1. Cognitive reframing – This is a technique where you might take maladaptive, negative, or otherwise unsupportive thoughts and reframe them. It is frequently used in cognitive-behavioral therapy (CBT).

  2. Roleplaying – Using this technique, the patient and therapist may act out future or past real-world scenarios as a way of working through various concerns. Therapeutic roleplaying can be used for phobias, social anxiety, and other mental health issues. The empty chair technique is often considered a widely used roleplay method.

  3. Behavioral experiments – These are usually centered around gathering information to allow the patient to test their beliefs about themselves or things around them, get results, reflect on the outcome, and revisit their initial belief to assess its accuracy.

  4. Mindfulness activities – Mindfulness can be used frequently in dialectical behavioral therapy (DBT) and other therapeutic modalities. Breathing exercises, body scanning, affirmations, radical acceptance, and meditation are all ways that a person might integrate mindfulness into their life.

Different techniques may work for different people, even when it comes to working through similar concerns. While the above practices are often used among psychotherapists, there are so many activities and techniques that can be used in psychotherapy that it’s nearly impossible to identify them all. A successful treatment or care regime will often come about because of a combination of various techniques and factors, including the client-therapist relationship, a strong external support system of family and friends, the individual's personal goals and motivations, and so on.

How Do You Know When It’s Time To Seek Treatment?

You might be aware that you're going through a rough patch or coping with some difficulties. Some people know when they’re going through a tough time or could benefit from someone to talk to, but many do not seek care. However, not seeking help when you need it can have negative consequences. It can be important to understand that even smaller concerns in your life can snowball over time into something bigger or even unmanageable.

Some signs that psychotherapy could be advantageous to you can include, but aren’t limited to:

  • Experiencing feelings of helplessness, sadness, or isolation from other people

  • Stress that is affecting your life, relationships, or mental or physical health

  • Symptoms of any mental health condition, whether diagnosed or suspected

  • Difficulty in familial, romantic, or friend relationships

  • Feeling a lack of interest in others or things you used to enjoy previously

  • Finding that you are having a hard time getting through your day or finishing tasks that used to come easily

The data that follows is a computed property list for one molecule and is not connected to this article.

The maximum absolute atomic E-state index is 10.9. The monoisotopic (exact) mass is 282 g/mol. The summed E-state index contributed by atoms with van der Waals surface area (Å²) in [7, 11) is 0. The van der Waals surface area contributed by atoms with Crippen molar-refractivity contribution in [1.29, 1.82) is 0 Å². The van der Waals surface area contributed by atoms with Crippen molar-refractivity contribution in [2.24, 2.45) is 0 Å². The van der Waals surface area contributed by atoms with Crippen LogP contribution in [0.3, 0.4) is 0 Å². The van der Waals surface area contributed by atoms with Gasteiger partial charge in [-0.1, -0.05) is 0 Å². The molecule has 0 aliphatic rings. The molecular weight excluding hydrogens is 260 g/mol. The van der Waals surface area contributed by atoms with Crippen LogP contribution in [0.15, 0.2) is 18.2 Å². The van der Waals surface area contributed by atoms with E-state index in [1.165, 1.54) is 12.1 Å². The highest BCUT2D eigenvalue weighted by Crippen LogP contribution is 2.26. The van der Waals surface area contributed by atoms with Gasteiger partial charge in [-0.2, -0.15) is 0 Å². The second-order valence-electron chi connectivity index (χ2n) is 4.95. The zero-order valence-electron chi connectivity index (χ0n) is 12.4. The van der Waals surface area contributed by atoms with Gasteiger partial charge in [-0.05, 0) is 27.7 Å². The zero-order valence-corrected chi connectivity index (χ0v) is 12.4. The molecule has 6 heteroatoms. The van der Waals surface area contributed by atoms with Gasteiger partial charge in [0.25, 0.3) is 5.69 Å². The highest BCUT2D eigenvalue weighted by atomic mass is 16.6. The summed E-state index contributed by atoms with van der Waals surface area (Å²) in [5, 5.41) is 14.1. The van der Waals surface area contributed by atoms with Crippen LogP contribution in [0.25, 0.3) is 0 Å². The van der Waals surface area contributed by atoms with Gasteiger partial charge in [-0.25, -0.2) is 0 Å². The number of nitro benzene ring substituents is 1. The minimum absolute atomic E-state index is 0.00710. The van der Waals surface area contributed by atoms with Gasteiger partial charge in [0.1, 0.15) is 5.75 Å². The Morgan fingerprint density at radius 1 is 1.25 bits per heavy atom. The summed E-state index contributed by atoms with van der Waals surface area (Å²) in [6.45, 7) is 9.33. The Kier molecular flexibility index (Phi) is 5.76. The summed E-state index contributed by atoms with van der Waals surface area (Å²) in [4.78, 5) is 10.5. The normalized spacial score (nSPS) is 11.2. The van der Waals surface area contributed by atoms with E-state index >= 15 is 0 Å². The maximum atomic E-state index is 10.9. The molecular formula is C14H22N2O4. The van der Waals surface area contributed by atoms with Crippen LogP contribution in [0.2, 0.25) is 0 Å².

• Actions and/or emotions that are negatively impacting your relationship with others

  • Feelings of overwhelm

While these can be all common reasons to seek therapy, you can go to psychotherapy to talk about nearly anything. If there’s something that could make you more comfortable in a psychotherapy setting, such as a therapist with a specific area of expertise, it is something you may ask about or look for when seeking a provider to work with.

Different Psychotherapy Approaches Can Work For Different People.

How To Get Started With Psychotherapy

Finding a psychotherapist to work with is often the first step to starting psychotherapy. While insurance can help cover the cost, having health insurance may not always be a requirement to see a therapist. There may be low-income services available near you, including on-campus resources if you are a student. You can find a therapist by:

  • Making an appointment with your medical doctor and requesting a referral to a mental health therapist.

  • If you have insurance, calling your insurance company and asking who they cover near you. Some health insurance companies will also have a website that lets you search for therapists or counselors with various search filters, such as proximity to your zip code or specific expertise.

  • Using an online therapist directory or directly searching the web for a provider in your area.

You could also sign up for an online therapy platform, which may allow you to match with and start seeing a psychotherapist quickly and easily. Many online therapy platforms offer affordable plans for psychotherapy, even without insurance, and use various formats, like individual and couples therapy. At the end of the day, what matters most may be finding the care that works best for you.

Accessible Psychotherapy Via Online Platforms

There are a few unique advantages to online therapy. Online therapy can encompass a variety of formats, such as CTB, DBT, couples therapy, eye-movement desensitization therapy for trauma and PTSD, and more. 

Research has found that online therapy can be as effective as in-person therapy for treating a variety of conditions and concerns, including depression, PTSD, anxiety, and more. Part of its effectiveness, according to studies, is owed to removing some of the barriers that can be in place with traditional therapy. If you lack transportation, cannot leave your home, or don’t have health insurance, it can still be possible to get professional and affordable care from your home or wherever you have an internet connection.

Takeaway

Psychotherapy, also known as talk therapy, can be considered an umbrella term that encompasses a range of therapies and techniques, including individual therapy, CBT, family therapy, support therapy, and more. Whether you are experiencing anxiety, depression, grief, life changes, relationship troubles, trauma, or just about anything else, rest assured that there may be a therapist and therapy technique that can help. Important factors to consider may include your individual preferences in a therapist, the degree of comfortability and trust that you feel with them, their availability, and the types of therapy techniques that they offer. Online therapy may be an option for you if traditional therapy does not meet your needs or preferences.

For Additional Help & Support With Your Concerns